For my character's initiation, I stated that Absalom wanted to learn to forgive his family. Sean framed a scene where an elder was lecturing Absalom on the virtues of family and forgiveness, and produced a rule that said that in this case I should roll on behalf of a "still don't forgive them" trait, and that he'd be rolling on behalf of me starting to forgive them. It's not a rule I recall from reading the game, but it made complete sense at the time. In Danielle's case, she really wanted Philomena to get that "I stood up for myself trait," and in my case, I really wanted Absalom to end up with a "I don't forgive my family" trait.

Are you familiar with the rule? Did you consider using it for Joshua Mortimer Smith's conflict with the angel? Like I said, the rule made complete sense at the time. But now I'm confused in retrospect about when it should be used.

Paul
My Life with Master knows codependence.
And if you're doing anything with your Acts of Evil ashcan license, of course I'm curious and would love to hear about your plans

Sean

Dogs in the Vineyard, pg. 16, wrote:

QuoteIf, on the other hand, your accomplishment for your character is growth, learning, or a change of habits, then we play a little trick: you take the part of your character AS HE OR SHE IS, and I take the part of whatever forces or pressures are on your character to change. "I hope that my character overcame his fear of blood," for instance: you take the side of your character in fear, and I take the side of your character's teachers, who see his weakness and want to help him overcome it...

I think the idea is that sometimes players know what they want their conflict to be about, but don't know what it is. The reversal makes it clearer by making your conflict against the outside forces that are changing you. I suspect there can be a little bit of an 'Elfs moment' here in that the player may then wish to lose the conflict, which they can easily do in Dogs by refusing to escalate in most cases. It's a cool rule though - as we saw in play, Paul, we instantly got clear on your conflict once we reversed sides of it.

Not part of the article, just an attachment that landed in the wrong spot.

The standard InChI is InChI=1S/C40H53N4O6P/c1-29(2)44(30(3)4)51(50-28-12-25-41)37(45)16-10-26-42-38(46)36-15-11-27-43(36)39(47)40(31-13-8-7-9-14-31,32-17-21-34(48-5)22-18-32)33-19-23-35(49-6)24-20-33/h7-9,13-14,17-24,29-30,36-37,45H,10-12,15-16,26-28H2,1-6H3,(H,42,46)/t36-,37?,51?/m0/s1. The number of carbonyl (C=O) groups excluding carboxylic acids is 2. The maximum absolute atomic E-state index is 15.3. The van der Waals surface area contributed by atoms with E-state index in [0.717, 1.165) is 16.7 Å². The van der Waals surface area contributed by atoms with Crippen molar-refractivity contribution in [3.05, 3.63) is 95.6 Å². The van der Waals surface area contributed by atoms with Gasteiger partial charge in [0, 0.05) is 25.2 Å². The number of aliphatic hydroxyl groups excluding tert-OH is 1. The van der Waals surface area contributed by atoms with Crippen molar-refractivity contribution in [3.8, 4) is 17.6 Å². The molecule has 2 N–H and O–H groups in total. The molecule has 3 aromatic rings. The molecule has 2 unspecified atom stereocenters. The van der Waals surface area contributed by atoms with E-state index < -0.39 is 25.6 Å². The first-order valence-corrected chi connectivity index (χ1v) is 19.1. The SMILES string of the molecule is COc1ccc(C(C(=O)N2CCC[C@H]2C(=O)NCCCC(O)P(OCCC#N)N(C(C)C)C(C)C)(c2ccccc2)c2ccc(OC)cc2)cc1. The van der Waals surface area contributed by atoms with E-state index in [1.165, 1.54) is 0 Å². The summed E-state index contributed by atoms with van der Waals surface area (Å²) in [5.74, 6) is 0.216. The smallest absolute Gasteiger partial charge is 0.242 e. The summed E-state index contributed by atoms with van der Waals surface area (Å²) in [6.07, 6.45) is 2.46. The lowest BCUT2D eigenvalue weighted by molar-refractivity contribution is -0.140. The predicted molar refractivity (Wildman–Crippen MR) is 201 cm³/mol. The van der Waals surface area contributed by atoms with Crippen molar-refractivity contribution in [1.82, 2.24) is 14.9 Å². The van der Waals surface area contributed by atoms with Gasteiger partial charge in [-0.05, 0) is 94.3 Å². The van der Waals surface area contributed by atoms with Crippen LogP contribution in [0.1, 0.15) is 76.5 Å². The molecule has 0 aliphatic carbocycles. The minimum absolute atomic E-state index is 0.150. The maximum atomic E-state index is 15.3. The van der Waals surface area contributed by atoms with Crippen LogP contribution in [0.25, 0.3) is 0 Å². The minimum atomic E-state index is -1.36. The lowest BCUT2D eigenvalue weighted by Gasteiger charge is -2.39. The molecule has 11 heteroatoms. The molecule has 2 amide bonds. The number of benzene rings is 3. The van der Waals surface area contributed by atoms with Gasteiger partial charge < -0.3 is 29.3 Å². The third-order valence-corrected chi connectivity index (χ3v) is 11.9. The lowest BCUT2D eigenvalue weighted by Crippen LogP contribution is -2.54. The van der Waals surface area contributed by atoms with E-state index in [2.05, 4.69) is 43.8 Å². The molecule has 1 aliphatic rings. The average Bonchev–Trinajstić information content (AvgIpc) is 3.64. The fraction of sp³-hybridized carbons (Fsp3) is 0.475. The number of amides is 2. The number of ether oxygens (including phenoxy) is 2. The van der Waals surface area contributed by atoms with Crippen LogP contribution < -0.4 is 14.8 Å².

John, sorry if this is a tangent or uninteresting relative to your game.

Ian, they actually can't beat any NPC they want to through escalation, though I'd say often they can. First of all, escalation is not always plausible; one of my players had an initiatory conflict over learning to read. Who was he going to beat up or shoot to fix this? Not saying it's impossible, but narrative logic plays its role in keeping down a lot of escalations.

Second, a lot of the NPCs you'll roll up are more than a match for any beginning Dog. So it's not like the conflict resolution system is just some kind of pacing/emotional investment mechanism, though it does that extremely well.

John Kim

Quote from: SeanDogs in the Vineyard, pg. 16, wrote:
QuoteIf, on the other hand, your accomplishment for your character is growth, learning, or a change of habits, then we play a little trick: you take the part of your character AS HE OR SHE IS, and I take the part of whatever forces or pressures are on your character to change. "I hope that my character overcame his fear of blood," for instance: you take the side of your character in fear, and I take the side of your character's teachers, who see his weakness and want to help him overcome it...
I think the idea is that sometimes players know what they want their conflict to be about, but don't know what it is. The reversal makes it clearer by making your conflict against the outside forces that are changing you.
Yes, I remember considering that passage during these.  Based on the way that Jim phrased the goal in play, though, I didn't think this option was called for.  Essentially, Jim said he was deliberately seeking a vision that would affirm what Joshua was already doing (i.e. becoming a Dog).  So at the time, I ran it as him against an unwilling environment.
- John